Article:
I always thought it would be SO COOL to be psychic. To know what was going to happen, what people were really thinking, if embarking on some new endeavor would be good or bad in the long run. I never really thought I was or could ever be psychic, though. I thought psychic people were born knowing they were psychic. Born seeing weird things no-one else saw, knowing things no-one else knew. I kind of assumed psychics were people with a “special gift”, people descended from a long lineage of psychics or something like that.

I’ve always loved the idea of magic and fairy tales and the possibility that there was “something more” to everyday life. But whatever that “something more” was, completely eluded me. I went to school, went to college, got jobs, got married. It wasn’t until my friend paid for me to have a clairvoyant reading when I visited her in Boulder, Colorado, that I realized what that “something more” was. I’d never really had a big-time reading – just visited a couple of storefront psychics with friends. So this was a new experience for me.

The reading happened at a place called Psychic Horizons, where, my friend said, they taught people how to access their intuitive powers. The reading only cost $20 because it was given by students of the program.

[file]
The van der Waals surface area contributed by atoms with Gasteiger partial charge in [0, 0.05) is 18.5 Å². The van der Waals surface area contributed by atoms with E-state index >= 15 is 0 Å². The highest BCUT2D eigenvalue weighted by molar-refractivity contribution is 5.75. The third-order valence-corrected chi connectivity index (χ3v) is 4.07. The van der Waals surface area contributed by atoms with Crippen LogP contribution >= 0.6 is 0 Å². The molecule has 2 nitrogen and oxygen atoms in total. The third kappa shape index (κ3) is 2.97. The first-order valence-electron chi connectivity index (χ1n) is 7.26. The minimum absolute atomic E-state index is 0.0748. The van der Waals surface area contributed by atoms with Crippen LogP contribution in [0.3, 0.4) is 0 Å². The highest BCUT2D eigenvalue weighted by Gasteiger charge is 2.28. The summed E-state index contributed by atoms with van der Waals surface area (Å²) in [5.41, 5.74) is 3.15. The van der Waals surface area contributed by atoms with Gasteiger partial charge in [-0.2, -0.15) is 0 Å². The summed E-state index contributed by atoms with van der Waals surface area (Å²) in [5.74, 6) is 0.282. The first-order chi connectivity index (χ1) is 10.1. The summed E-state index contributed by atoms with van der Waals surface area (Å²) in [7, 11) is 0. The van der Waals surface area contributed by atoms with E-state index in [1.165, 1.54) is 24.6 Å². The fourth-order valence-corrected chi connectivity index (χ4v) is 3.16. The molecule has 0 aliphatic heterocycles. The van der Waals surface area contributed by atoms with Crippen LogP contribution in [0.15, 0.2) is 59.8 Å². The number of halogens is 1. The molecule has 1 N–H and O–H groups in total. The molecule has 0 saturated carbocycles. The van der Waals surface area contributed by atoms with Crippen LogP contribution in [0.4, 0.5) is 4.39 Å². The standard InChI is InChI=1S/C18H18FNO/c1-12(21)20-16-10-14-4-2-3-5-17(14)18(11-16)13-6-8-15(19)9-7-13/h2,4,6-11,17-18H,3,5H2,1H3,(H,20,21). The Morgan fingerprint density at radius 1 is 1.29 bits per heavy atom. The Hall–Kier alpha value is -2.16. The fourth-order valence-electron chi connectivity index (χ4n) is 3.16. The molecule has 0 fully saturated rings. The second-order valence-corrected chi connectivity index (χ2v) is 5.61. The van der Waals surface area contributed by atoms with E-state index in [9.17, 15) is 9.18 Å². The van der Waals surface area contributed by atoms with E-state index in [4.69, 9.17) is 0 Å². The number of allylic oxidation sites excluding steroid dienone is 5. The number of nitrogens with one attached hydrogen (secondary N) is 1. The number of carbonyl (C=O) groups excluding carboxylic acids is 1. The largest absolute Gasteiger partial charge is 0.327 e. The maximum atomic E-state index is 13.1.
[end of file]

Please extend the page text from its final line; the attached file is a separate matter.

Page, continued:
I went in with only one question in mind. I wanted to know what the purpose of my life was. I wasn’t allowed to verbally state this or any question, but somehow the two people doing the reading picked up on it. And they started talking about what it was I was here to do, all in wonderful kind of allegorical ways, speaking in terms of imagery and feelings and colors and, believe it or not, roses. I didn’t care. They were on to something. The reading lasted over an hour and by the end I felt completely transformed. I knew, and yet I didn’t know…and then again, I did know and I felt really, really different, and very good. It’s almost too difficult to explain. But something definitely shifted. I felt it, and they felt it. It was really magical. Seriously.

The next day, we went to the Boulder library and I stumbled upon a book called “The Psychic Pathway” by Sonia Choquette. I started reading it and showed my friend, who checked it out from the library. I returned home to LA two days later and told my aunt about the reading and the book, which she happened to have a copy of (I had no idea!), and which she she sent to me. I read the book from cover to cover, and started to do the exercises in it.

And believe it or not, I became psychic. Or, to use a term I’m more comfortable with, Intuitive. I found more books and more resources, including my very own teacher, Debra Katz, who taught me how to work with my clairvoyance, clairsentience, and clairaudience. I started giving practice readings to friends and family, and then branched out with strangers. I’ve gotten more rave reviews and positive feedback than I could ever imagine. I’ve recounted the past, restated the present, and predicted the future thousands of times, and I’m still thrilled as could be – and a little bit amazed – when the information I’ve given is verified. I love this work.

So this blog is about my stories, experiences, tidbits and methods. It’s an adventure, and I’m delighted to share it.